The View from the Middle
1998 July 5
Apple's New Marketing Model:
The Customer is Always Wrong
Many years ago, when I was working as a database consultant, I was invited to attend a training session on CASE tools. It was an interesting discussion but throughout it, something was nagging at me - something was missing in the conversation. It took me a few minutes to realise that at no point had anyone talked about designing the user interface for these database applications. The CASE tool was wizard at designing the layout of the actual data, and designing the SQL code for accessing the database, but not one bit of effort had gone into helping the database designer design and layout the forms the user enters data into.
When I pointed out this seemingly large defect, the rep said (and I quote) 'You can always make the user like the UI.'
How does this relate to Apple? Well, I'm listening to what people are saying about the iMac and I'm hearing some very strange things – Apple's marketing spin on the lack of floppies and easily obtained external storage is that people should be willing to rearrange their lives to make it fit the iMac. To do this, anyone who wants an iMac either should have no one with whom they want to exchange files, never want more storage – at least not fast storage, or else they should have a lot of fast, cheap Internet access.
Now, hey, I'm all for that last one – but at least here in this world, we don't have that yet.
Yet what really scares me is that I hear a lot of die-hard Apple fans preparing to rearrange their lives to match this market model. Not only does Apple think that customers who want removable and compatible storage or even just external storage are wrong, but incredibly, the customers themselves think they're wrong.
Let's look at this calmly and objectively. First, are floppies dead? Mostly, but not completely. However, because floppies are dead doesn't invalidate removable storage. Most people have replaced their use of floppies with Zip or Flyer drives (or for those with more significant volumes, Jaz or SyJet). If Apple had dropped the floppy and replaced it with a Zip, this would probably have been a good move.
Of course, existing users who have a lot of older software (or a Mavica Digital Camera) still need a floppy disk – but the iMac isn't intended for that market. Those users will probably buy a desktop PowerMac.
'But wait!,' I hear you say, 'You've forgotten the USB port! There are thousands of things you can hang on that and companies are announcing all sorts of new USB based solutions which will make the iMac complete for any user!' Wrong. Ok, partly right, but only partly.
The point of the iMac is to be the 'consumer' Mac – the low end, low cost machine. Apple tells us that US$1300 is low and that sure, if there's missing bits, you either don't need them (floppy) or you didn't want them (according to their focus group). Yet this is making an assumption that Apple works in a vacuum, that there is no competition against which Macs will be measured, or that the 'obvious' advantages of the Mac will outweigh the seeming shortcomings of the iMac. In other words, Apple believes that people will think 'different' and buy the iMac.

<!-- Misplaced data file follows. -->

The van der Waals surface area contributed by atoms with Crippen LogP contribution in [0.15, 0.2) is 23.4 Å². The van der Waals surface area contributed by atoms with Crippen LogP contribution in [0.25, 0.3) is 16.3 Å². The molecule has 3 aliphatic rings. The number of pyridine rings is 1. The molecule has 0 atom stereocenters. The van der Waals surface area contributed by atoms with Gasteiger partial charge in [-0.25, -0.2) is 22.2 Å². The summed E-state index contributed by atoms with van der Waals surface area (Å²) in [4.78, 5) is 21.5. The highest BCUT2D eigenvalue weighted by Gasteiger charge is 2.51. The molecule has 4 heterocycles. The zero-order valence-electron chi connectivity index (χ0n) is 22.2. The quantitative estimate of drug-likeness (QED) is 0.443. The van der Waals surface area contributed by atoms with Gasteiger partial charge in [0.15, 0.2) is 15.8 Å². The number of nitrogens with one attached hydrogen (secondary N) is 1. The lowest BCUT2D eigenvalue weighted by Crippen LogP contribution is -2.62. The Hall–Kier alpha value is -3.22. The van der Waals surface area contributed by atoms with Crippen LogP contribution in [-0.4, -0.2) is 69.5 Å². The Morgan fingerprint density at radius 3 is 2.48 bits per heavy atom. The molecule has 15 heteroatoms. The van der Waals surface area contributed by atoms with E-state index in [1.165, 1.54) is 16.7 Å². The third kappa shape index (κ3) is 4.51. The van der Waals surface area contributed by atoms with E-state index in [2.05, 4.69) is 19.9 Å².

But the moment you have to start buying bits and pieces to bring the iMac up to where the PCs already are at a lower price, you blow any comparison. Sure the iMac costs $1300 but add a serial port, a printer port of some sort, an external storage device of some sort and you're up to around $1600 minimum. You can get a LOT of PC for $1600. Heck, you can get a lot of PC for $1300.
I do believe that current Mac users can and will make this adjustment to the way they do things. I don't believe that the average consumer can or will. Even if you can convince them that they don't need a floppy – and I don't believe for one moment you can – the reality is that the PC competition does include a floppy. They do include serial ports, parallel ports, PCI and ISA bus slots and all the upgradability that one needs to feel that their purchase is safe in the long term. Apple doesn't match this.
So, here's the iMac that I would have designed: it would have the USB ports as this was a very good idea. It would have Firewire. It would have basic SCSI-1. It would have one PCI slot. It would have 10Base-T (or 100Base-T if that didn't cost much more). It would have a DVD-ROM player and the decoder chips so the iMac can play DVD movies. I would ditch the ADB ports.
Too expensive? Well, consider these two facts: you can build a PC for less than $1300 with all of these features (well, except Firewire) and Apple itself built a computer which almost met these specs for $1500 – the AIO 'Steve's Tooth' Mac.
The usual complaint to this is that Apple can't afford to compete with the low end PC cloners – they can't afford the small margins. Perhaps, they can't. But the consumer doesn't care if Apple survives – it's the Mac fanatic who does. Should the average consumer care? Maybe they should, but they mostly don't, and arguing that they should brings us back to where I started this all – you can't tell the consumer what they should or should not buy. You have to build what they want.
Because in the long run, the customer is always right, even when you think they're wrong.